Reusable contact lens wearers are more likely to develop an uncommon eye infection, according to a study.

Reusing contact lenses is nearly four times more likely to experience a rare sight-threatening eye disease than those who use disposable lenses . Acanthamoeba is responsible for around half of the sight loss that occurs with contact lens infections .

London (UK), September 23: A study by a consortium of researchers shows that reusable contact lenses are nearly four times more likely to experience a rare sight-threatening eye disease than those that use daily disposables, including reusing them or using them overnight or in the shower.Since almost 300 million people use contact lenses around the globe, it is vital that people understand how to minimize their chances of developing keratitis.In countries that have otherwise healthy eyes, contact lens use is now the leading cause of microbial keratitis.Although a rare disorder, Acanthamoeba is one of the most common and responsible for around half of the sight loss that occurs with contact lens infections.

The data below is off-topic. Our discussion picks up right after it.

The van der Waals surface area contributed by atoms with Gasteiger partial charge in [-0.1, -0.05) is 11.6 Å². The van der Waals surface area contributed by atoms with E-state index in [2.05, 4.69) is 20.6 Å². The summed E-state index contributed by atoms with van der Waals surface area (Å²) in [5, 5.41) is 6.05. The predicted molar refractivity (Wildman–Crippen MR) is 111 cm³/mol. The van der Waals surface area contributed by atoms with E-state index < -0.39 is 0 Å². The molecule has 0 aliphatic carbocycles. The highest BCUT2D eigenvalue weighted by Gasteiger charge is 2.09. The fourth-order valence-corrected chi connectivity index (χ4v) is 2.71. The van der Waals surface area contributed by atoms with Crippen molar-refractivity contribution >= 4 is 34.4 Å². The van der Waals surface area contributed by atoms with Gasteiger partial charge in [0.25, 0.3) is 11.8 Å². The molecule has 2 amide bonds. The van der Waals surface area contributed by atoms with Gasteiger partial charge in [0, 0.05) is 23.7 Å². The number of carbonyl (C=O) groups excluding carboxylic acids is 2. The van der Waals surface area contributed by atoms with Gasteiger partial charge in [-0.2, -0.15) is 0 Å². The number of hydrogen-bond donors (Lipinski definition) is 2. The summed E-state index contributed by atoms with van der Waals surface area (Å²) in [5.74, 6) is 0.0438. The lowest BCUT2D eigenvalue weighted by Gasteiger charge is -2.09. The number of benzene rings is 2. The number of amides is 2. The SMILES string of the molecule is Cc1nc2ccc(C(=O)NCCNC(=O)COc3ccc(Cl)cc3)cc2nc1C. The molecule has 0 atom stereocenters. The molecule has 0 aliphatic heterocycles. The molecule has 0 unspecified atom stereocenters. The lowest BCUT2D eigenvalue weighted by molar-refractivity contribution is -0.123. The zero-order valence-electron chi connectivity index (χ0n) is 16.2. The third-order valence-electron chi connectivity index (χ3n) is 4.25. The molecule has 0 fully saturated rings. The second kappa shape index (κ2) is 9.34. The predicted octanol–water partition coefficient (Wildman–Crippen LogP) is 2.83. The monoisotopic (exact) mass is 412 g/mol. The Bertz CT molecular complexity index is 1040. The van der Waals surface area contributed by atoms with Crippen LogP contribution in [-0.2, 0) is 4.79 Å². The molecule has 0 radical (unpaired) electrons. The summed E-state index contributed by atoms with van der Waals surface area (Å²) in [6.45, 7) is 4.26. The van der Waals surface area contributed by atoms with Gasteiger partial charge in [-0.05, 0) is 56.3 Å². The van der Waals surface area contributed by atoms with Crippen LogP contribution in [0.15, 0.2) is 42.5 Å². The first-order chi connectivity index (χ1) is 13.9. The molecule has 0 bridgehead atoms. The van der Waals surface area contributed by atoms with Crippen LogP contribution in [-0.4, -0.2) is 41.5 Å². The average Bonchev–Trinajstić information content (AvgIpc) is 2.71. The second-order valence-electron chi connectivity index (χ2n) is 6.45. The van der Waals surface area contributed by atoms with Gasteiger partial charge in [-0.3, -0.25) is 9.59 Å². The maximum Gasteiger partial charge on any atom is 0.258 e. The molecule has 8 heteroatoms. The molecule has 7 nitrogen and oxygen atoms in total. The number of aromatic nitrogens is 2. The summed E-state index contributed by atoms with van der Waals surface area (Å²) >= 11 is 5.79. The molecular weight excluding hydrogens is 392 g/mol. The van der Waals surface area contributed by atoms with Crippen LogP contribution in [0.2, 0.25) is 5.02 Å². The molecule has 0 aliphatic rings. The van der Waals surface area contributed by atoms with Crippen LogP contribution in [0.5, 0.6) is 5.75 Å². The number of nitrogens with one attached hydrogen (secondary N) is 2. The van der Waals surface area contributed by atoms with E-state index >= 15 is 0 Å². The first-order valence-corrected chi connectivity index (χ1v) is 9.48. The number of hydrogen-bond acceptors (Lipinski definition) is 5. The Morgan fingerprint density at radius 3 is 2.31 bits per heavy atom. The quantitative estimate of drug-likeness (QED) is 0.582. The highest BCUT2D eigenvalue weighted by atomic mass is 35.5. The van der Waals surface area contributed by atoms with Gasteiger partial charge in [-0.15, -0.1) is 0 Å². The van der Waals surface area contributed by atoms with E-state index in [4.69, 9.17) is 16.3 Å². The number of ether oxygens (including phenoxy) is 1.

Following the disease, the most severely ill patients (about a quarter of the population) lose less than 25% of vision or go blind, and they must endure prolonged therapy.To cure the disease or restore vision, 25% of people who are affected by the disease need corneal transplants.The researchers compared over 200 participants of Moorfields Eye Hospital who completed a survey, including 83 individuals with AK, to 122 people who had other symptoms and who were a control group.People who wore reusable soft contact lenses (such as monthlies) had 3.8 times the chance of developing AK than those who wore normal disposable lenses.

Reusing their lenses increased the likelihood of infection among regular disposable users, according to the study.The risk of AK is decreasing in the United Kingdom, according to a new report by Professor Dart.According to the first author, Associate Professor Nicole Carnt (UNSW, Sydney, UCL Institute of Ophthalmology and Moorfields Eye Hospital), incidence rates for the study period 1985 to 2016 increased from eight to ten cases per year, to between 36 and 65, bringing the overall figure to 38 to 65.Public pools and coastal authorities may help reduce this danger by advising against wearing contact lenses, especially because many people buy their lenses online without consulting a healthcare professional, and simple contact lens hygiene suggestions can go a long way in avoiding infections.